So. I had this idea for a post about how, as a writer, to come across as a safe pair of hands. How to communicate, as quickly and clearly as possible, the following message to your reader, like a subliminal mantra intoned from beneath the actual text: "Don't worry, it's going to be all right. You can trust me to tell you this story. You're going to love it, you lucky lucky reader, you."
It's easier said than done. I know I often close a book forever, as early as page two, because I haven't been filled with the confidence I need, in order to dedicate myself to ingesting a marathon tale. These hands just don't feel safe and I want out.
When planning this post, I remembered discussing this very topic with my agent Oli Munson when we first met in November 2013, before he represented me. Of the Safe Pair Of Hands feeling, he said, "That's the difference between the writers I represent and the writers I don't represent". So I dropped him a line the other day and asked for a quote on his thoughts on what constitutes A Safe Pair Of Hands. What does he look for in a submission?
Not being a man to do things by halves, Oli sent me back more than just one quote. He wrote a whole piece and wrote it so well, sharing so much of his outlook as an agent and a reader, that I don't want to chop it up. So I'll run it in its entirety now, then return at a later date in a second post to add my own thoughts, from a writer's perspective. Take it away, Oli...
"One of the reasons I love being an agent is because, quite frankly, I can represent whoever and whatever I choose. I don’t have to do anything by committee: that’s unfortunately the modern-day editor’s lot in life. If I think I can sell a book I’m passionate about, I’ll give it a go. All I have to lose is time and reputation whereas of course publishers have more immediate financial concerns to worry about.
"Firstly, I’d say it’s a real accomplishment for anyone to start and finish a novel. It requires dedication, perseverance and most of all a real passion for the art. You can’t start out doing it for money. Writers write because they have to let the stories out. That’s fundamental. And then we get to the tricky bit. Will people want to read what I’ve written? Some people may not care at all if anyone reads what they’ve written. The act of writing is enough in itself. But if you take the time to approach agents for representation, it’s fair to say you would like to find a readership for your work.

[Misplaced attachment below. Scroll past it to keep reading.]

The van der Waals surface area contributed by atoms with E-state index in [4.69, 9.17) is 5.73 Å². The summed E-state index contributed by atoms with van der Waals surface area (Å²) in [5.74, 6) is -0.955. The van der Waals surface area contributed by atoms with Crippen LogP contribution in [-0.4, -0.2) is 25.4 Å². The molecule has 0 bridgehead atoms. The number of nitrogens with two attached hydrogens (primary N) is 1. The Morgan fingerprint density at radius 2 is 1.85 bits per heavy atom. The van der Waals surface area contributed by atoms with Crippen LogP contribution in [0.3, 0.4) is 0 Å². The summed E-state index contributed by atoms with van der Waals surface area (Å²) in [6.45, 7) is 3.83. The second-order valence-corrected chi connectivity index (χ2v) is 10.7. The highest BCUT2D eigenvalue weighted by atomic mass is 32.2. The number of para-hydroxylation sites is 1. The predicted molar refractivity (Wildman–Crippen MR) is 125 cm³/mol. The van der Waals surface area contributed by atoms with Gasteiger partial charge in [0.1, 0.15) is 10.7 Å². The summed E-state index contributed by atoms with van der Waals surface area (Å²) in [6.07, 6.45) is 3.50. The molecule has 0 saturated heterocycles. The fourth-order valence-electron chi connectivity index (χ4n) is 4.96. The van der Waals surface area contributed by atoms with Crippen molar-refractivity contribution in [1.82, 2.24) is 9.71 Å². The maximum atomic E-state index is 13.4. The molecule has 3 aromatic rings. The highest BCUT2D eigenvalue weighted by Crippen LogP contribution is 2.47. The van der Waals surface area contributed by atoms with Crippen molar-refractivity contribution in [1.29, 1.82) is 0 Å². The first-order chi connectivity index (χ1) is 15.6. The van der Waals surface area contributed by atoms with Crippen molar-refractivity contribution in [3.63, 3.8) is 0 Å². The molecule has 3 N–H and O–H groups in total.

"Taste is such a subjective thing. I would say that I know within the first five pages of receiving a submission whether or not it’s for me. You can tell rather quickly whether an author can actually write, whether they can craft sentences and draw a reader into a story. I’d say that’s not subjective. That’s pretty universal. The next consideration is whether they writing has me turning the pages. I operate on the more commercial side so that ability to hook a reader and drag them through 350 pages is crucial. And that’s a combination of well-paced writing, compelling characters and an intriguing plot. I’ve turned down books where the actual storytelling aspect falls flat although the writing is of a high standard. And I’ve turned down books because I’ve just not seen the commercial potential in the story itself. That’s when the subjectivity really comes into it. I never begrudge anyone any success and if another agent sees something in those books that I’ve missed, hats off to that author and agent.
"Sometimes the whole crap shoot aspect of what works and doesn’t work can drive all of us up the wall but in another sense it’s that random element that keeps it interesting. So far this year I’ve sold new books by authors writing psychological suspense, historical crime, police procedural, sci-fi and horror. All wonderful books with one thing in common – I didn’t want to put them down. Hopefully the wider reading public will feel the same."
Oli is at AM Heath Ltd. He is currently open to submissions in Crime, Suspense, Speculative Fiction and Non-Fiction.
And here's How To Be A Safe Pair Of Hands: Part Two, in which I share my own thoughts on what keeps us reading to the very end of a book...
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